Strakes are small blade-like devices mounted on aircraft that enhance aerodynamics by directing airflow over certain control surfaces at specific angles of attack. This not only increases overall control authority, but increases safety by preventing loss of control at lower airspeeds. Usually located on the upper surfaces of the engine’s large fan section, these devices produce bands or ribbons of smooth airflow at high angles of attack. When directed over the wing, this airflow prevents aerodynamic burble from the large engine nacelles from blanking-out the wing’s inboard leading edges during takeoff and landing.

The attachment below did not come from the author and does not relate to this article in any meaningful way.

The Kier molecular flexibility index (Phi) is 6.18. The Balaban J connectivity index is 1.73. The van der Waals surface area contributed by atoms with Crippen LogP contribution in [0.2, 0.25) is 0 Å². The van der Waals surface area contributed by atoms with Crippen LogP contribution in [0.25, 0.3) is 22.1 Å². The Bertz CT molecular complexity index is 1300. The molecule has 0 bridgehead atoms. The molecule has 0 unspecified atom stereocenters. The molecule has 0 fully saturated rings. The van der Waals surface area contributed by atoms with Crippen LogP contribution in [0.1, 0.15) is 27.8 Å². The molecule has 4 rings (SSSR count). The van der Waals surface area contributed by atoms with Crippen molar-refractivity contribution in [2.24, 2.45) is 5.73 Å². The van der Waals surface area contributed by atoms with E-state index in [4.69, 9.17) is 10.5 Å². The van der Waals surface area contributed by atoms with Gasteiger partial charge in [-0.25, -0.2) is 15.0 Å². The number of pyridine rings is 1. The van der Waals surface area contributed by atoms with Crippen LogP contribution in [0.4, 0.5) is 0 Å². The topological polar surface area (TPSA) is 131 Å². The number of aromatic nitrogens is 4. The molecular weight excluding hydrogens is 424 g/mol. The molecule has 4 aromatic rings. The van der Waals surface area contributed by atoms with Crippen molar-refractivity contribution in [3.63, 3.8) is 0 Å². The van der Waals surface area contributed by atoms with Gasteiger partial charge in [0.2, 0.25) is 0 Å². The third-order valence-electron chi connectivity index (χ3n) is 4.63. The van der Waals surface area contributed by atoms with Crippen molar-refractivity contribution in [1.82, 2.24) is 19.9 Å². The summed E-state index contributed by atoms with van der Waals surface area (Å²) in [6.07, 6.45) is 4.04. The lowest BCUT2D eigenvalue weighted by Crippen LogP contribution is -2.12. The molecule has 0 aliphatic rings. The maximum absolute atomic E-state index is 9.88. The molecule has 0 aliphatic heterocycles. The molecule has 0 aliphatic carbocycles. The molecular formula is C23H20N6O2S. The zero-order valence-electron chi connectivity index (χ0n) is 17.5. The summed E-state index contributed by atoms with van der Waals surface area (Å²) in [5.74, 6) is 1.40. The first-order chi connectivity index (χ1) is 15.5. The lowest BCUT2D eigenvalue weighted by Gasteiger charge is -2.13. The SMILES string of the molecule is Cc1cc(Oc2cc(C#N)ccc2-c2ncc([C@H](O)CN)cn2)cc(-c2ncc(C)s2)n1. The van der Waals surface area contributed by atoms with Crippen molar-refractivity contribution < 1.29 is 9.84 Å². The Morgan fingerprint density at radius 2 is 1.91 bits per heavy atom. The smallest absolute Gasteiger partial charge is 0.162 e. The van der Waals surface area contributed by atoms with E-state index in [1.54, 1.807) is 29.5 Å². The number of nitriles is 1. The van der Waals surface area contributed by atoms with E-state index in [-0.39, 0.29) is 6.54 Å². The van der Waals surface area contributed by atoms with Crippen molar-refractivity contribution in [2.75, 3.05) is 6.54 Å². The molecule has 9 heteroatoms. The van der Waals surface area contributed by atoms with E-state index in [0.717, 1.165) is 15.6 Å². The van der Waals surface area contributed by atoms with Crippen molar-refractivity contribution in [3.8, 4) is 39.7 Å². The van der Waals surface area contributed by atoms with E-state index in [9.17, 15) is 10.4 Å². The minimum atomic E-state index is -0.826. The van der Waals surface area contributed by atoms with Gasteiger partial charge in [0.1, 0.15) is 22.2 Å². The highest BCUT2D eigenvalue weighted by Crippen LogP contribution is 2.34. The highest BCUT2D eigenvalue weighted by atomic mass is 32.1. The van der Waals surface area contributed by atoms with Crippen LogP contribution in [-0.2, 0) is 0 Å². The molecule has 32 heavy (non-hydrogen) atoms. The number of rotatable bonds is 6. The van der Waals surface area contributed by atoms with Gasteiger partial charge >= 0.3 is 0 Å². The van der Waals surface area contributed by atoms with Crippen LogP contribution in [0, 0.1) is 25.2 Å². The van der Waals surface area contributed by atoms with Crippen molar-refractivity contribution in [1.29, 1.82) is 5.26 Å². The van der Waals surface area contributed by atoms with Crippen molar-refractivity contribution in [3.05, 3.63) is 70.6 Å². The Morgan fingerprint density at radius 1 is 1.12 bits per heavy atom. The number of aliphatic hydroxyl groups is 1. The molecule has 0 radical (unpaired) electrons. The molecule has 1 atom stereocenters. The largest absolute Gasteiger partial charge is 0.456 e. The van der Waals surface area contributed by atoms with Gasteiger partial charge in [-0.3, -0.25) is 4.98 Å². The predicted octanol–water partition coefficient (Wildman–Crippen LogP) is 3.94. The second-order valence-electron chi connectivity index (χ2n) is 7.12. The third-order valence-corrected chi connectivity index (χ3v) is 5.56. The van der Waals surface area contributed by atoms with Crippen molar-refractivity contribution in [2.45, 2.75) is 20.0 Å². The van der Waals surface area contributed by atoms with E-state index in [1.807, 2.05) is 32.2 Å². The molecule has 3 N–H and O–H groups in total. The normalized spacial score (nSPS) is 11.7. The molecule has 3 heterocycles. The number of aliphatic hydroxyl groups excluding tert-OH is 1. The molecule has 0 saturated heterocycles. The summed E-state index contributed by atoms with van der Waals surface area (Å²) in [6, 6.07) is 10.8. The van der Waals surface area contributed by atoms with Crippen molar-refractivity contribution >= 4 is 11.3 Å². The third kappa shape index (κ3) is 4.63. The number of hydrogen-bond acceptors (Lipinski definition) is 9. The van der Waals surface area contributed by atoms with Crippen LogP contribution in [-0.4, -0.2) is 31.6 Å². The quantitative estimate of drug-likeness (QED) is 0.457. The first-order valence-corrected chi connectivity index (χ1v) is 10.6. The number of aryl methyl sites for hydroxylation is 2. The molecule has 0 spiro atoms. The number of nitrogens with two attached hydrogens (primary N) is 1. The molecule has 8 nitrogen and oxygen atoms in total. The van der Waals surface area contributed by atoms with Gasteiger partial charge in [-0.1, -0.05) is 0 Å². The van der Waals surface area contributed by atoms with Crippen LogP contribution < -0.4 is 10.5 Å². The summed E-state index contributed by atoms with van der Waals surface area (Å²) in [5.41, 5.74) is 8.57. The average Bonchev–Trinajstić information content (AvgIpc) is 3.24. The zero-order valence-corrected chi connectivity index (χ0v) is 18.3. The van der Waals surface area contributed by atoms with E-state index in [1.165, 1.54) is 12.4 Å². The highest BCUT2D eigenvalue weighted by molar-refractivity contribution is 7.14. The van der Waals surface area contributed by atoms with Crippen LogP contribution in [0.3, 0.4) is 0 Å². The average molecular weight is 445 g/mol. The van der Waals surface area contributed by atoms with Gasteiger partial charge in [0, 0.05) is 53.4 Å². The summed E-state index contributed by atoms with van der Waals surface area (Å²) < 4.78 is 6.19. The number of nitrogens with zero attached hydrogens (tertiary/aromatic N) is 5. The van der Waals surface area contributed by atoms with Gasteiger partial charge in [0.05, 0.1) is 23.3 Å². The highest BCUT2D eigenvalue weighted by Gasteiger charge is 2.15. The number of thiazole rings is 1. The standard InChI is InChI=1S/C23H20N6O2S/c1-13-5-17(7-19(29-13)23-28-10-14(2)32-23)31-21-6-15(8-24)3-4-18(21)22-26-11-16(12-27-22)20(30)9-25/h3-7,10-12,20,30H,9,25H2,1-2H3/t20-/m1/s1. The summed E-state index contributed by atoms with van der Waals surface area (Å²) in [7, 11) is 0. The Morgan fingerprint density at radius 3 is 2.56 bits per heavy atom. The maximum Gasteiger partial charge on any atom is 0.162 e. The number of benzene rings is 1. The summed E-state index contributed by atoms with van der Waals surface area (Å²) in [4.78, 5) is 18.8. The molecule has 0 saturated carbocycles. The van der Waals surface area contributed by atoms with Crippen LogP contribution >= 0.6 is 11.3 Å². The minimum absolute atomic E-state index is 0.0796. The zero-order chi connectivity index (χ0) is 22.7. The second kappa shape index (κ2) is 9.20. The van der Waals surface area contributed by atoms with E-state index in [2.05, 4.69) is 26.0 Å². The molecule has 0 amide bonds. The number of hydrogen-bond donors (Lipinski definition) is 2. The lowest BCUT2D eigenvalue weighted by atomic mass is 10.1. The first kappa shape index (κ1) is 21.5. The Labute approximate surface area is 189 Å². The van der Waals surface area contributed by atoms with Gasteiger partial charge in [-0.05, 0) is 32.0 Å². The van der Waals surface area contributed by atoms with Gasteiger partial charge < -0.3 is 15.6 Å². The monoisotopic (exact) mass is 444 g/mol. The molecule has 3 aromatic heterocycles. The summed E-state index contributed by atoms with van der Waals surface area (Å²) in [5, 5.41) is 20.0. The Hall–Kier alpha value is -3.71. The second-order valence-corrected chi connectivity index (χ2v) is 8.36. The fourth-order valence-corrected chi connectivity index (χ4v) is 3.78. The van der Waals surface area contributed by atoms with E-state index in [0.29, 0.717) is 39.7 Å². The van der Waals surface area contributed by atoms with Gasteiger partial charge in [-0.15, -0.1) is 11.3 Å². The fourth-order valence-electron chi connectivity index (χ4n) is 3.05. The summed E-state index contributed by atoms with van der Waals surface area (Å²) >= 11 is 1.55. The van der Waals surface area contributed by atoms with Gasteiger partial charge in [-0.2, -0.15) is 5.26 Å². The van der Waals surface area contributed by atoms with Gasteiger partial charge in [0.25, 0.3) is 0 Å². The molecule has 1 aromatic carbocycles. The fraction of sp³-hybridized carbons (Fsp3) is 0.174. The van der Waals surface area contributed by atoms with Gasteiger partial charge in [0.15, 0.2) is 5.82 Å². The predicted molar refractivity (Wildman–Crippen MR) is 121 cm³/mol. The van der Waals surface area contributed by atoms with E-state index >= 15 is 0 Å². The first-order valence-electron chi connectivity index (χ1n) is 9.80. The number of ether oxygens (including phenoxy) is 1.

On many wide-body jetliners such as the Boeing 777 and Airbus A380, engine strakes are located on the inboard side of the nacelles only. Strake size and location also depend on factors such as nacelle diameter, wing leading edge sweep angle, and distance from nacelle to wing. Graphic evidence of a strake’s airflow characteristics can be seen when the humidity is high enough for water vapor in these bands, ribbons, or tubes of low-pressure air to condense, forming visible proof of their functions. If you’re sitting by a window near the leading edge of the wing, it can be quite a show on takeoff or landing!